Nathaniel Hawthorne seems to spark more hatred from people than most “classic” novelists I’ve encountered. My only explanation for this is that, with the exception perhaps of The Great Gatsby, his novel The Scarlet Letter is probably the most common classic novel that people are forced to read in school—in America, at least. This creates greater chance for people who would normally not read a novelist of his era or style to encounter him, and of course, when one is forced to read something, it generally creates animosity. Though, I don’t understand the intensity of hatred I’ve seen expressed towards him and his works (most notably The Scarlet Letter and The House of the Seven Gables). People seem to take his novels as a personal affront; so much so, that I’ve read reviews wherein readers make radical attacks agaisnt Hawthorne the person rather than Hawthorne the author. I just want to assure people: Hawthorne wasn’t trying to insult you by writing something you didn’t enjoy; and, from what I’ve read about him, he seems like a fairly interesting and likeable fellow—so calm down.
Now on to my thoughts about The House of the Seven Gables. Personally, I felt this novel was worse than The Scarlet Letter, but I don’t consider either of them bad pieces of literature. For an American novel of this era, the prose is no worse or less than most others: at times flourishing and lyrical, at others convoluted and boring. I think the main failing is in the structure and scope of the novel though.
Hawthorne has set up a personal tale about the weight of the past and the the consequences of deep-seated guilt. The main sin he deals with is greed, and the two actions caused by this greed is loss of land and loss of freedom. Matthew Maule’s land is taken from him by Colonel Pyncheon, and Clifford Pyncheon’s freedom is taken from him by Judge Pyncheon. An interesting concept to consider is that Hawthorne is using his story of a family’s sorid history to deal with the much larger issue of America’s none-too-guiltless past—the theft of land and freedom specifically. I don’t know that he had that in mind, but it makes for an interesting metaphor. Unfortunately, the metaphor and message of the novel lack the teeth to leave a mark from a bite that should be able to leave a noticable wound.
The main cause of this lackluster feeling drawn from the novel is that Hawthorne does not develop the story as it should be. For a novel of this size, why are we given such long descriptions of Clifford and Pheobe’s time spent in the garden or looking out the window. As interesting and poetic as his descriptions can be, it felt like they led no where. The end of the novel doesn’t feel like it came about because that was where the story was headed, but because that was where the author wanted it to go. This is doubly disappointing because I felt he accomplished that rather well in The Scarlet Letter. And speaking further about development, I felt like I should’ve known the characters a bit more after spending nearly two hundred and fifty pages with them, and that I should’ve been able to see a noticable change in them. Aside from Clifford being a bit more clear-headed in the end, there was no development. They were all happier in the end, except Judge Pyncheon, and that’s great for them; however, Hawthorne didn’t really make me feel like this happiness mattered. Probably because he never made me feel like their misery matter.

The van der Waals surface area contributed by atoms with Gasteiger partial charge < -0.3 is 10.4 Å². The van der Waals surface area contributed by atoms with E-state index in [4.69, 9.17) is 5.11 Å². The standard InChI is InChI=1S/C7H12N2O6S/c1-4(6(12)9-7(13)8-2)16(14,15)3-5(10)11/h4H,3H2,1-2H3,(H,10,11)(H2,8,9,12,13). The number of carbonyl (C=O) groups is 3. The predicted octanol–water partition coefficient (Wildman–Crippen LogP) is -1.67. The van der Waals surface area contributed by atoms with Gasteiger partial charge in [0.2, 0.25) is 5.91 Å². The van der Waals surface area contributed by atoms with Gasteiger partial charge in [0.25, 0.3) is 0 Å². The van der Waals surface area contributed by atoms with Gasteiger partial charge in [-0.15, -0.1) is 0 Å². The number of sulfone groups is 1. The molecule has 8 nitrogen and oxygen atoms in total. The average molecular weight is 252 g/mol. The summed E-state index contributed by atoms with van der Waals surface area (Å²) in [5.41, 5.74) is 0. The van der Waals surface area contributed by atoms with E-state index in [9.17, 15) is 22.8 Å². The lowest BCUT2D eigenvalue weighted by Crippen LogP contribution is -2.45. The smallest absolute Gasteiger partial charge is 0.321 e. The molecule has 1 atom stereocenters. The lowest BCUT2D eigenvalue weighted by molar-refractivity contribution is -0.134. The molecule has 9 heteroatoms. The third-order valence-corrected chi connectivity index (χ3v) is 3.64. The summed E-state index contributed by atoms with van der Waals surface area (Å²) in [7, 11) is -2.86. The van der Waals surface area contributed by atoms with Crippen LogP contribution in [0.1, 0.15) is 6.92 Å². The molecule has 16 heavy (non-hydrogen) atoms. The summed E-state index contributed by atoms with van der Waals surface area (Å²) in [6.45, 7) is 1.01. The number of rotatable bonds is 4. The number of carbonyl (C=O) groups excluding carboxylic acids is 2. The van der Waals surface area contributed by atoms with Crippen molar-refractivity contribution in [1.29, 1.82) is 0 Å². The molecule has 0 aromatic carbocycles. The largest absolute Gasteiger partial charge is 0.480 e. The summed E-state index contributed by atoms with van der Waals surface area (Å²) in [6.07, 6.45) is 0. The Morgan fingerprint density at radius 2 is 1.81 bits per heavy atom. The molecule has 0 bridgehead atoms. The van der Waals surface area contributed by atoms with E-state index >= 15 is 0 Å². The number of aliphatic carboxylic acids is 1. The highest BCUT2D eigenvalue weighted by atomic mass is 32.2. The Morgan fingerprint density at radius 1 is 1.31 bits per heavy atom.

As for the scope of the novel, I think that for a story of this type, it should’ve been structured as either much shorter or much longer. Personally, I think a longer version would’ve given the grandeur that the theme demanded and given Hawthorne more time to actually draw out the personalities and importance of the characters.
I do have some positives to say about the book though. Obviously, I thought the theme was impressive. The concept of the weight of the past on individuals and upon family lines makes for some interesting reading, in my opinion; and my favorite parts of the book were the prologue covering the origins of the curse and Holgrave’s short story about Alice Pyncheon, which made me think that this novel could’ve been truly great had it covered the entire two hundred year history of the Pyncheon family. (I can almost hear the groans of the people who thought the novel was too long as it was.) The atmosphere of the novel was also quite compelling. The gloominess of it all made for rather good October reading, and I wonder if I would’ve liked it as much if I had read it in spring. Aside from that, his ornate prose can be highly enjoyable, though I know many readers are split about that topic. Like I said, his prose is either wonderful or boring. Sometimes he’ll slip out of one and right into the other seemlessly. I would actually catch myself going from being extremely engrossed to completely tuned out in the midst of one sentence. To be fair though, Hawthorne does have some lengthy sentences sometimes.
Nathaniel Hawthorne, The House of the Seven Gables
George Eliot, The Mill on the Floss
I went to get groceries and while I was locking up my bike some woman told me I shouldn’t have my headphones on while riding my bike. I just looked her right in the eye and said, “It’s a good thing I’ve got my ‘I Don’t Care Sweater’ on.”
It rained today inside of me
Winds of dismay, they blew me away
I felt the change in the weather, whether it be my blame to place
It’s over now
I wanted to walk
Oh and you, you wanted to breathe
I wanted to talk
Oh and you, you wanted to sleep